“Zindagi jeeney ke do hi tareekey hote hain… Ek jo ho raha hai, honey do, bardaasht karte jaao. Ya phir zimmedari uthao ussey badalne ki”
(There are only two primary choices in life… One is to accept things the way they are. The second is to accept responsibility to change them.)
— DJ, Rang De Basanti, 2006
When Rakeysh Omprakash Mehra’s cult classic Rang De Basanti released in the year 2006, it redefined the meaning of freedom and carved its place in history as a cinematic and social turning point. And It dared to raise an important question, ‘What is patriotism?’ Carrying flags and singing the national anthem on Independence Day and Republic Day? The film attempted to lay bare how the youth felt about the nation.
By drawing parallels between two periods — the freedom fighters that fought the British Raj and young Indians who are fighting the vile corruption in the present day — the movie shook the country’s collective conscience, sparking campaigns asking for justice for victims of unaccountable criminality like 34-year-old Jessica Lal, Nitish Katara and Priyadarshini Mattoo. To some extent, it also spurred the anti-corruption campaign initiated by Anna Hazare which saw participation from scores of young Indians.
Now, the makers of this cult movie have turned the film into a book, ‘The shooting script of Rang De Basanti- A Generation Awakens’ published by Om Books International. “With a movie like RDB that entered the collective subconscious, the book was shouting to be written,” reveals director Rakeysh Omprakash Mehra in a telephonic conversation. And for a film still holds relevance against the backdrop of the current socio-economic status-quo, the book aims to keep the film’s going for years to come.
How the movie came to being
As we flip through the 241-page book, we are taken back to the early days, when the makers came upon the idea of a film that painted a picture of the state of affairs in India. Back in the late 90s, when Rakeysh directed commercials he met Kamlesh Pandey. He worked with Kamlesh on a docu-feature ‘Mamuliram: The Little Big Man’ which took them to the villages of Gujarat. Upon realising their common love for the armed revolution, they were determined to make a film titled ‘The Young Guns of India’. But the project did not take off. Years later, in 2001 they once again set out with an aim to make a film, this time it was to tell the story of young freedom fighters like Bhagat Singh, Chandrashekhar Azad, Ramprasad Bismil, Ashfaqullah Khan, Rajguru and Sukhdev, who no one from the younger generation identified with.
Rakeysh reminisces the early days. He says, “I would never write a script that didn’t express my thoughts. Be it Aks which was a supernatural thriller, Delhi 6, a portrait of old Delhi or Bhaag Milkha Bhaag, a biopic on Milkha Singh (rooted in the horror of Partition), all my movies have aspects from my life. My grandmother used to tell me mythical stories of Ramayana and Mahabharata every night. But at the end of it, she used to break the news that Ram and Ravan don’t exist. ‘It is all within you,’ she used to tell us, ‘The good and the bad reside within us.’ Growing up, I heard stories from my relatives about how they grew up in a refugee camp, how they used to visit Purana Qila, the oldest structure in Delhi. All these things were very vivid in my memory. I have always believed, if you want to be a writer, it is your passion, your job and your responsibility to tell stories that move you.And in this process of storytelling, you positively affect the life of another person.”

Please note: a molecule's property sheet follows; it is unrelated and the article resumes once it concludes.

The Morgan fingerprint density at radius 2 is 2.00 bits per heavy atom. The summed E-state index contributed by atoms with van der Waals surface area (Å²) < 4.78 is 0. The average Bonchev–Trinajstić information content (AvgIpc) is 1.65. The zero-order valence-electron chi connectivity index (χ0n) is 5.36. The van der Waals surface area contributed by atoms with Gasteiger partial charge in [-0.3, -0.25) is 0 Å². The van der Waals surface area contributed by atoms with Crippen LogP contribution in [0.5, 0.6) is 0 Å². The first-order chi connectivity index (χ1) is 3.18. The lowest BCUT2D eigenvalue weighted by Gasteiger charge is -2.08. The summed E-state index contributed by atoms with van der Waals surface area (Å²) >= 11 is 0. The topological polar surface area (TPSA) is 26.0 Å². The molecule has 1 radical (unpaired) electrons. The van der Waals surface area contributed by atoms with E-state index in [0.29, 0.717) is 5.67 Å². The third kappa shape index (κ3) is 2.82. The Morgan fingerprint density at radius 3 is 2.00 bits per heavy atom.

So RDB was a result of many memories. For instance, when he was in Airforce School, he remembered seeing a life-size MiG 21 fighter plane in the foyer. Years later, he watched a documentary called Coffins in Tricolor by NDTV which exposed a corruption scam involving MiG 21s. Both these incidents became an important aspect of the movie. Then there’s another from his college days at Delhi University. In 1980, the atmosphere there was politically charged as the Emergency had come to an end in 1977. So he and his friends used to talk about how they could change the country. RDB became a story of these friends.
Mehra is currently working on three projects, one of which is Mirziya inspired by Mirza Sahiban for which he will begin shooting in October. Where does he see Indian Cinema going in the next decade? Will we have more films like Rang De Basanti, films that inspire and change lives? Will we have more films that narrate real-life stories, of people like Milkha Singh and Mary Kom. He answers, “I hope so. There is so much that India has to offer. We need movies that showcase India to the world. Cinema always evolves. In the 50s or 60s, the movies spoke of the state of the country, reflecting the poverty, the unemployment, followed by an era of escapism. Once again, cinema is seeing a new form of expression. Our socio-economic milieu has taken a turn. Cinema cannot function in isolation. It has to reflect the society.” In the same breath, he tells us that there is a lot the Indian cinema can do in this regard. “India has a very rich history. We need more period films, movies that speak of our mythology. Then we need films that focus on the ever-important topic of gender bias and films that go beyond the mindless item numbers, the urban ethos — how it affects a young boy or girl, pressure of studies — how children get bogged down by the pressure of achieving a certain percentage, of how education is now targeted towards merely getting a job.”
Yes, the country definitely needs meaningful cinema, movies that catalyse compelling discussions and characters that inspire the nation.
Originally published in The New Indian Express on August 14, 2014.